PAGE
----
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Aviation Technical Mediation

Mediation is an alternative form of dispute resolution that has been around for decades. It is usually done outside of the court system. It may however be urged by a Judge or suggested by an attorney. It may be used without the parties even consulting an attorney. It involves the use of a completely impartial mediator who is acceptable to both parties, and whose sole purpose is to help the parties reach a mutually agreeable solution or settlement. It can be used anytime where there is a dispute between any two entities, whether individuals or companies. It is used in divorce settlements, contract disputes, employment disputes, personal injury, and recently in aviation disputes. In aviation, technical mediation can be very effective in resolving purchase disputes, disagreements resulting from maintenance / overhaul, and where appropriate, to resolve technical issues in air crash cases. It is not used in criminal cases per se, although it has been used in non violent criminal cases.

There are several advantages to mediation over litigation. It is usually far less costly, depending upon the complexity of the case. It is generally much less adversarial than litigation, which is of great importance in those situations where a continued or future relationship between the parties is desired. The amount of time and energy devoted to the dispute is generally far less. The process is much less formal than litigation or arbitration. Both participating parties determine the outcome, rather than a judge or jury. The results are not binding, as in arbitration, unless both parties agree with the solution. If desired by the parties, the matter remains completely confidential. Best of all, it is completely voluntary, and does not usurp the right to proceed with litigation, if the results of the mediation are not satisfactory to either party. And most importantly, any agreements or admissions cannot be used in any subsequent litigation or arbitration.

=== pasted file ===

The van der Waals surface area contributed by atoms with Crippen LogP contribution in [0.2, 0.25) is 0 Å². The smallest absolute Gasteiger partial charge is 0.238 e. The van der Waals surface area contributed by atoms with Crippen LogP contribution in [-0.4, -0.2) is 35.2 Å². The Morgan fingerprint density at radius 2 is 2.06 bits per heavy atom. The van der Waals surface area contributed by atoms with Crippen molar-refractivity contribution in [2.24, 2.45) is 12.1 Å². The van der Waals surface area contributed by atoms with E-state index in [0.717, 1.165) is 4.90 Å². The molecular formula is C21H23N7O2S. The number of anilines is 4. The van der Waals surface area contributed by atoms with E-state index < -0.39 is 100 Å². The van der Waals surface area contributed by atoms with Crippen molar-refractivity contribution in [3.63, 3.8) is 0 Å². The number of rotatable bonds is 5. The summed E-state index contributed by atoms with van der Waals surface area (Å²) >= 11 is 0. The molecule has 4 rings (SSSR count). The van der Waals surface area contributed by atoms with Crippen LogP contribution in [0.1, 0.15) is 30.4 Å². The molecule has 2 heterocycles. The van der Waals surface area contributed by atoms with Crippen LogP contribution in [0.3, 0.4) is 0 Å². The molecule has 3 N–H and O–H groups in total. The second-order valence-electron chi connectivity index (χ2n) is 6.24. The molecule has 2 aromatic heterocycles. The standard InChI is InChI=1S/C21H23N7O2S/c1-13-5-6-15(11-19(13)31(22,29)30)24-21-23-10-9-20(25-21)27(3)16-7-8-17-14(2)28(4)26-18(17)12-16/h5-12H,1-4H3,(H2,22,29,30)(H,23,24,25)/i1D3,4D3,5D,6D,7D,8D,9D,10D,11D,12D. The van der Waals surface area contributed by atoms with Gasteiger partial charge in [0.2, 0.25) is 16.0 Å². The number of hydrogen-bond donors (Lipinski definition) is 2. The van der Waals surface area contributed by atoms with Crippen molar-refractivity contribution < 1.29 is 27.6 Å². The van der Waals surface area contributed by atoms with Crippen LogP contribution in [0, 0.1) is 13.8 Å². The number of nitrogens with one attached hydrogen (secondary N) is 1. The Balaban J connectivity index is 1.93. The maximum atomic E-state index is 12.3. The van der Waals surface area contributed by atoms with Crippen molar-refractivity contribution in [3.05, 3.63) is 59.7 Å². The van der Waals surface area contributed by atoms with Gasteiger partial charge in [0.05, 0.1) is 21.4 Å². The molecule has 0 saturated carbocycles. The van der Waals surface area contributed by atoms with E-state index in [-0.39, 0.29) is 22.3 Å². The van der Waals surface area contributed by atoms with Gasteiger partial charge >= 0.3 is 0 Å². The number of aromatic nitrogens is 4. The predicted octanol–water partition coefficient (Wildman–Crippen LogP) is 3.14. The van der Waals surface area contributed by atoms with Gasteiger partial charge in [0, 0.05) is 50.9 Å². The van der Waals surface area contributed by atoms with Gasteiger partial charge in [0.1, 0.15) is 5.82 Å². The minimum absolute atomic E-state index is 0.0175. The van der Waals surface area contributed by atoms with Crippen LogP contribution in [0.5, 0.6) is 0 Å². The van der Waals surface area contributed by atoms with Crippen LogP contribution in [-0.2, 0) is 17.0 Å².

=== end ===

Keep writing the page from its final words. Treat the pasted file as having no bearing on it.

In the realm of aviation, mediation has been used for years, but only in business disputes.

Recently it is being used more often in aircraft accident cases involving litigation. In order for mediation to succeed in air crash, the parties must need help with complex technical questions and the desire for revenge has to be reduced. Not an easy task. In those cases where there are some mitigating circumstances or shared liability, or where the retribution factor can be reduced, mediation offers a much less costly alternative and should be explored.  In the shared liability case involving comparative percentage fault mediation is particularly attractive. In those cases where the case is not particularly strong or the outcome is in doubt, mediation is certainly the best avenue.

The key to a successful outcome to mediation is in the selection of the mediator who, in the aviation case, should be not only a trained mediator but should have an extensive background in aviation. In an aircraft accident or personal injury case he should have some background in accident/ incident investigation or be partnered with someone who has that background. The mediator need not be a lawyer. The earlier the case goes to mediation the better; however mediation can occur at any time, even before litigation and certainly during. All that is needed is the desire for a settlement.

There are two forms of mediation. Under the first form the mediator acts as a facilitator whereby he attempts to facilitate communication between the two parties. The idea is to help both sides understand the views of the other. In the second form the mediator evaluates the positions of each side and gives a recommendation for the settlement of the dispute. Keep in mind this recommendation is non binding, the parties still have to agree to the recommendation. The effective technical mediator may even be asked for a confidential written opinion that the parties can use in their settlement analysis and discussion.

Mediation is not always the best choice. In the case where one party is clearly at fault and bad faith is evident it is unlikely that a cooperative attitude will be present and mediation will surely fail. In cases where a precedent is desired to be established or a public vindication is desired litigation is the only alternative.

An experienced aviation lawyer, who sometimes advises us, explains that he has found technical mediation extremely useful in resolving aviation disputes over monetary loss not involving death or personal injury. However, he even knows of death cases where emotions ran high, and settlement demands were excessive, where a good technical mediator helped the parties understand the causes of the crash so that they could negotiate more objectively.

© 2004 Roy B. Liggett, Jr.